2015 OIG Work Plan Offers Clues to Future of Reimbursement

The crystal ball of reimbursement policy is often cloudy, but hints of coming change abound for those who know where to look. The Department of Health and Human Services Office of Inspector General (OIG) has laid out its 2015 focus areas in its annual Work Plan, and  a close reading provides  an idea as to what the future holds for Medicare and Medicaid reimbursement.

According to the OIG, approximately 76 percent of its funding is dedicated to the oversight of Medicare and Medicaid, and OIG activities relative to its 2014 Work Plan were quite significant from both a financial and a regulatory action perspective. The following is excerpted from the Work Plan itself:
 
For FY 2014, we reported expected recoveries of over $4.9 billion, consisting of nearly $834.7 million in audit receivables and about $4.1 billion in investigative receivables, which include about $1.1 billion in non-HHS investigative receivables resulting from our work in areas such as the States’ shares of Medicaid restitution. We also identified about $15.7 billion in savings estimated for FY 2014 on the basis of prior period legislative, regulatory, or administrative actions that were supported by OIG recommendations.

Such estimates generally reflect third-party projections (such as those by the Congressional Budget Office or HHS actuaries) made at the time the action was taken. Actual savings may be higher or lower.

We reported FY 2014 exclusions of 4,017 individuals and entities from participation in Federal health care programs; 971 criminal actions against individuals or entities that engaged in crimes against HHS programs; and 533 civil actions, which include false claims and unjust-enrichment lawsuits filed in Federal district court, CMP settlements, and administrative recoveries related to provider self-disclosure matters.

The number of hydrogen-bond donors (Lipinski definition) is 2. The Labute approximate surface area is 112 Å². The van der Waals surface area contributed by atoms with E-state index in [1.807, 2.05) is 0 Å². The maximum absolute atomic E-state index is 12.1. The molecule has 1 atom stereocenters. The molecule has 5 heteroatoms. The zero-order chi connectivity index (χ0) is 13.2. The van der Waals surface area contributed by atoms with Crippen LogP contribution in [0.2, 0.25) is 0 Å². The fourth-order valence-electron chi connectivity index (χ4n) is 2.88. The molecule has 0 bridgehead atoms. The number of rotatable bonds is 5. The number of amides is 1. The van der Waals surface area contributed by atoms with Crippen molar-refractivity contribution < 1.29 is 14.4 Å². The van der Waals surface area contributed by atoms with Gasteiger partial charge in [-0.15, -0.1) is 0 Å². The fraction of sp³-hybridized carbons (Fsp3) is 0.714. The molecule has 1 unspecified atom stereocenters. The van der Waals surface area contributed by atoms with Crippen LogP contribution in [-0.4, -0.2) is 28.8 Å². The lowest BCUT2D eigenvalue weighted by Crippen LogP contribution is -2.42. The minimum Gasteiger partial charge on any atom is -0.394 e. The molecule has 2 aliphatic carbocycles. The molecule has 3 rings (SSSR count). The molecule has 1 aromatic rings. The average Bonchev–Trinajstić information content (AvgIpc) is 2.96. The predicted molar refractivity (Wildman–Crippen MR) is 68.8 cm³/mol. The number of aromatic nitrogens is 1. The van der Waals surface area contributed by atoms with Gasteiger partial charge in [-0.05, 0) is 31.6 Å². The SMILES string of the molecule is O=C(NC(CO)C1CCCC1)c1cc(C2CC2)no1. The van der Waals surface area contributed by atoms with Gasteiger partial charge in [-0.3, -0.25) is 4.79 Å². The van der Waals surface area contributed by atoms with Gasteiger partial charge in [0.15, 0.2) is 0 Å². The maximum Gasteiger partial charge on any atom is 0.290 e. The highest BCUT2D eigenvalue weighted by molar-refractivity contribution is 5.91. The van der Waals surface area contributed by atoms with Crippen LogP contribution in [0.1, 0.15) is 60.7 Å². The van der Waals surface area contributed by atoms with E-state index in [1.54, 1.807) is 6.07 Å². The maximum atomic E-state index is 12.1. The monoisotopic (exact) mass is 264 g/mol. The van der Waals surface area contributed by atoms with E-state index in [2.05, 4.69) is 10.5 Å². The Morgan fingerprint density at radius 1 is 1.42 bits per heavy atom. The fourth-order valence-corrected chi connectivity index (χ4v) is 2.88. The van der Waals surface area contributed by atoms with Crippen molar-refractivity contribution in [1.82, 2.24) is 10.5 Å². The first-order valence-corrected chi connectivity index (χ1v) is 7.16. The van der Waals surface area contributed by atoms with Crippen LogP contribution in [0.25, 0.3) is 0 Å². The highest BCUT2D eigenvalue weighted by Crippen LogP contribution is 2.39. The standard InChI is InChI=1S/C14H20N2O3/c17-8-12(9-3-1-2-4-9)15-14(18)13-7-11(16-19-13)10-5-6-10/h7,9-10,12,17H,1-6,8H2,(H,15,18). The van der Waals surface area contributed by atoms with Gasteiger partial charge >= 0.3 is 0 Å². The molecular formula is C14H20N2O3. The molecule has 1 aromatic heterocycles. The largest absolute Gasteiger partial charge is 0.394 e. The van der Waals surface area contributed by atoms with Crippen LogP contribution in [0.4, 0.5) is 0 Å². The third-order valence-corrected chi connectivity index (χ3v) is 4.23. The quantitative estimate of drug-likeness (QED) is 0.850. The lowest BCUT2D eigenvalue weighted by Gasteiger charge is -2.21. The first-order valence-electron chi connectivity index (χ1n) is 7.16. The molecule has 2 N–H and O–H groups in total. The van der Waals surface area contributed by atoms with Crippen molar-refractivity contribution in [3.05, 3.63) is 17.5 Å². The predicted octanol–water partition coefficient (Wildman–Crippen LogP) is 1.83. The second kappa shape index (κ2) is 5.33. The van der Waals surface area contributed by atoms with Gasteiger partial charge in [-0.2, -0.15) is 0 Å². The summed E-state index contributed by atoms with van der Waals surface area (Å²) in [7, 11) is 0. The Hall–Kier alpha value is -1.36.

For comparative purposes, in fiscal year 2013, the OIG initiatives resulted in $5.8 billion in recoveries, $19.4 billion in estimated savings from recommendations, 3,214 individual and entity program exclusions, 960 criminal actions and 472 civil actions. These initiatives are obviously quite lucrative for the federal government and very severe for those found to be guilty of violating rules and regulations. As a result, those in the healthcare industry can expect continued vigorous investigations and prosecutions of perceived violations.

The OIG will continue to focus on the integrity of Medicare and Medicaid payments in 2015. This is where a large percentage of the recoveries come from, and there is no reason to expect that to change in the current year. Of course, some of the activities from 2014 are carried over as the OIG continues work on multi-year initiatives that address quality of care, appropriate payments and payment and delivery reform. But the OIG is also committed to expanding its scope to include emerging issues as well. Initiatives related to healthcare reform programs, such as health insurance exchanges, are new to the Work Plan this year. The focus is on payment, eligibility, management and information security issues associated with these emerging programs.

Understanding the scope of the OIG Work Plan is critical to managing risk on the part of healthcare providers and payers. They should continue to assess all aspects of their operations to identify any compliance gaps that should be addressed in a proactive manner. The OIG continues to focus on a broad set of issues and providers and payers need to expand their assessments to incorporate the new initiatives addressed in the 2015 Work Plan.